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The funds usually are converted from dollars to pesos based on the then current exchange rate

like others suggested you, he must ask from his employer not to convert the $$$ for a start. In the meantime you can find a bank in USA (even a brokerage like Datek might work with less paperwork maybe) and he just instructs his employer to directly deposit the money into that american account. It is for sure a big overkill to convert dollars-pesos-then dollars again. Definately his bigger concern is to protect the value of his dollars therefore he should not care too much about interest rates for now. A caveat emptor with brokerages is that often they require the deposit to originate from a source with same name as the brokerage account holder so if he opts for that solution to park his money make sure you ask the brokerage those questions too. When you ask people at your local branch it is possible that they do not know the answers even if their bank offers such services centrally. Usually the central offices of the "big" names that tend to deal with such accounts are in the "bigger" states (NY, FL, CA etc)

I am not sure I understand the reputability issue either. If you refer to solvency of a bank, it is a big concern of course and you should not go with anything that looks "suspect" to you. If he goes with american account you should make sure that it is FDIC insured and the bank must be known. You will not go with "Smyr's bank" (that nobody has heard of) or any other scam scheme. My suggestion is not to bother with "offshore" stuff either since the target group of offshore is another category of people therefore the fees are accordingly high.
Do not search the web "in the blind". Go to the web sites of banks that you know and see there if they have links for international customers etc. Careful though not to pass to the websites of their daughter companies operating in other countries ( = if there is such option at their homepage you select country USA not Argentina).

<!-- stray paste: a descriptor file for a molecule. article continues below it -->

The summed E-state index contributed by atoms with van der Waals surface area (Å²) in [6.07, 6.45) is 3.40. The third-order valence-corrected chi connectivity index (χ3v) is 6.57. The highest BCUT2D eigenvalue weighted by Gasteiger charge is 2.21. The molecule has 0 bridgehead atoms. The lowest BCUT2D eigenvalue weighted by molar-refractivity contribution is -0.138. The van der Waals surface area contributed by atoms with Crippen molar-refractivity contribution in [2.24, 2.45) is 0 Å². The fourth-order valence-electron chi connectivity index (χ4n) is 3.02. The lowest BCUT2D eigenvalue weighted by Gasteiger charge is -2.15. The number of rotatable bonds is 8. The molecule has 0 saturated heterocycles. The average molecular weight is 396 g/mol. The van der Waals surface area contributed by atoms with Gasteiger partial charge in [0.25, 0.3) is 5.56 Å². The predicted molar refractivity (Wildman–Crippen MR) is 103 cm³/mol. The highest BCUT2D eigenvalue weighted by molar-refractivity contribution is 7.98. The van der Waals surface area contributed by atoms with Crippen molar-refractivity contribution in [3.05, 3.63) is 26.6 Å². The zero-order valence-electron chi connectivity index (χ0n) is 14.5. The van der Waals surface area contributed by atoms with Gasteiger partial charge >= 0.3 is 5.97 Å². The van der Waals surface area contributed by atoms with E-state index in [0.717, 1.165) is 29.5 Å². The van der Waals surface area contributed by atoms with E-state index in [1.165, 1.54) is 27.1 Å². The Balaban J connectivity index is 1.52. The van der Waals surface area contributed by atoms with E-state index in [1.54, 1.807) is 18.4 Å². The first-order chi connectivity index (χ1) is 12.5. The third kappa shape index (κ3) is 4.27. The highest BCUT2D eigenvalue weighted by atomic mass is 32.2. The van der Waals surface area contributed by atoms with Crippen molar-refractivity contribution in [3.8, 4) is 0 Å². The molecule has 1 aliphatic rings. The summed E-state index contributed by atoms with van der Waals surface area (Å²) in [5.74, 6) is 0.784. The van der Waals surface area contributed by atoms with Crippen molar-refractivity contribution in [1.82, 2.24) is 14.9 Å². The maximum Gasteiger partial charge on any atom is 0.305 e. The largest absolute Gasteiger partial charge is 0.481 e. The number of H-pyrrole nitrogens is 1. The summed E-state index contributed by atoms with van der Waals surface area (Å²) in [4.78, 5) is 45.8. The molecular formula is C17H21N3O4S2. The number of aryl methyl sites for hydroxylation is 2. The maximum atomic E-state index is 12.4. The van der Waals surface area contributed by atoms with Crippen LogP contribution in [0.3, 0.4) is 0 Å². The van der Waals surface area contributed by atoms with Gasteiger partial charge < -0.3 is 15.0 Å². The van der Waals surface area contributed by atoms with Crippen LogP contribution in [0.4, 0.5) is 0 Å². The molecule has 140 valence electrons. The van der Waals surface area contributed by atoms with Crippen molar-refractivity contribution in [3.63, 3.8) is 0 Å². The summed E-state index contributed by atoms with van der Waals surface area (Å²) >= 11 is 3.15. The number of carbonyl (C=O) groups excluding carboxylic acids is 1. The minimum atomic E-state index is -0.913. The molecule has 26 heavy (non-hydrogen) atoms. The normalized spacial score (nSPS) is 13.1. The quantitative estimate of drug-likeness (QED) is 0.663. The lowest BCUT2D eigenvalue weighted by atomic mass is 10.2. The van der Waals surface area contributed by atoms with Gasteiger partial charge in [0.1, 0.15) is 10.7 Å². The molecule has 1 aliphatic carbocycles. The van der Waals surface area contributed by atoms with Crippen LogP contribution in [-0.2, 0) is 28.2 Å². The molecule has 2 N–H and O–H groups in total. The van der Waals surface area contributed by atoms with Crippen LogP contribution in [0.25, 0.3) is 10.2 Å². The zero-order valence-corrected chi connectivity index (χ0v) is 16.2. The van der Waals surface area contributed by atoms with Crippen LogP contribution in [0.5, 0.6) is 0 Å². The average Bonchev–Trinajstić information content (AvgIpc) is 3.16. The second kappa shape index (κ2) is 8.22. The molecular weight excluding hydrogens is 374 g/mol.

I will repeat in case it was not clear: even if he has an "online" bank I doubt he will be able to proceed to international transactions through the computer. If you looked the links markber gave about Everbank I think it says that you can not proceed to international transactions online (you either call or mail written instructions).

If they have an "american" bank in Argentina (Citibank, JPM Chase etc... the term "american" is misleading because if the bank is incorporated in Argentina it operates under argentinian law and really it is an argentinian bank even if the shareholders are "americans") the best for him is to open an account at that bank in pesos and an account in the US branches of this same bank in USA. This might eliminate the "correspondant bank" fees. For example my Citibank in Greece clears checks sent to USA at their NY offices so they do not really use a "correspondant" bank. Of course for everything related to fees you better ask over and over to avoid surprises.

Foobar mentions the use of ATM to withdraw money. The potential problem here is that ATMs in Argentina I would bet only give money in pesos therefore the $$$ will be converted into pesos before they arrive at his hands. This is not usually a concern (of course you get charged the fees for using ATM abroad and all that) but in this specific case *might* not be what he wants: usually with problematic situations like the one there, the "official" rates might be *way different* from the (illegal) unofficial rates "at the street". If he is satisifed with the official rates of conversion then this is not a problem.

Some links:

Citibank (I am not sure if this is the correct page for him but you may ask them)

JPMorgan Chase
here you might want to read their FAQ- even if you are not interested about them the answers might give you a better insight:

best regards and if you find anything more you could post to enlighten us (I wonder if the USAA bank so much recommended here would offer accounts to non resident aliens)

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